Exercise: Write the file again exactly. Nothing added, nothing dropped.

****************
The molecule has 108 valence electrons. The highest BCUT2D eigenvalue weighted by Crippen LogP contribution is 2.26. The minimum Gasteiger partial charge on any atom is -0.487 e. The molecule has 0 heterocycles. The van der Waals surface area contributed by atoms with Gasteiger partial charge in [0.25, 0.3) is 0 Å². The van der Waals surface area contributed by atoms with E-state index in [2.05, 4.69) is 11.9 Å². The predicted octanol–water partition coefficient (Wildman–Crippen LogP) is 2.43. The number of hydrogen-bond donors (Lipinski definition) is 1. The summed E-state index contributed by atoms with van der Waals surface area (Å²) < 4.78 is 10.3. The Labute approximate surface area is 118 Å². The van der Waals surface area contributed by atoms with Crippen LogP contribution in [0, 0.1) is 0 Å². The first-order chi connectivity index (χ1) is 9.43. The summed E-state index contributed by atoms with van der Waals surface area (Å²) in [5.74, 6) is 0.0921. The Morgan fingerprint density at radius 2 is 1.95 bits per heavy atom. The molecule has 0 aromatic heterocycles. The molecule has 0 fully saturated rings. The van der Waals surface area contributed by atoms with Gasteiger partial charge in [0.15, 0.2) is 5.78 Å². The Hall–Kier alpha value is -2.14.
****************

The molecule has 108 valence electrons. The highest BCUT2D eigenvalue weighted by Crippen LogP contribution is 2.26. The minimum Gasteiger partial charge on any atom is -0.487 e. The molecule has 0 heterocycles. The van der Waals surface area contributed by atoms with Gasteiger partial charge in [0.25, 0.3) is 0 Å². The van der Waals surface area contributed by atoms with E-state index in [2.05, 4.69) is 11.9 Å². The predicted octanol–water partition coefficient (Wildman–Crippen LogP) is 2.43. The number of hydrogen-bond donors (Lipinski definition) is 1. The summed E-state index contributed by atoms with van der Waals surface area (Å²) < 4.78 is 10.3. The Labute approximate surface area is 118 Å². The van der Waals surface area contributed by atoms with Crippen LogP contribution in [0, 0.1) is 0 Å². The first-order chi connectivity index (χ1) is 9.43. The summed E-state index contributed by atoms with van der Waals surface area (Å²) in [5.74, 6) is 0.0921. The Morgan fingerprint density at radius 2 is 1.95 bits per heavy atom. The molecule has 0 aromatic heterocycles. The molecule has 0 fully saturated rings. The van der Waals surface area contributed by atoms with Gasteiger partial charge in [0.15, 0.2) is 5.78 Å². The Hall–Kier alpha value is -2.14.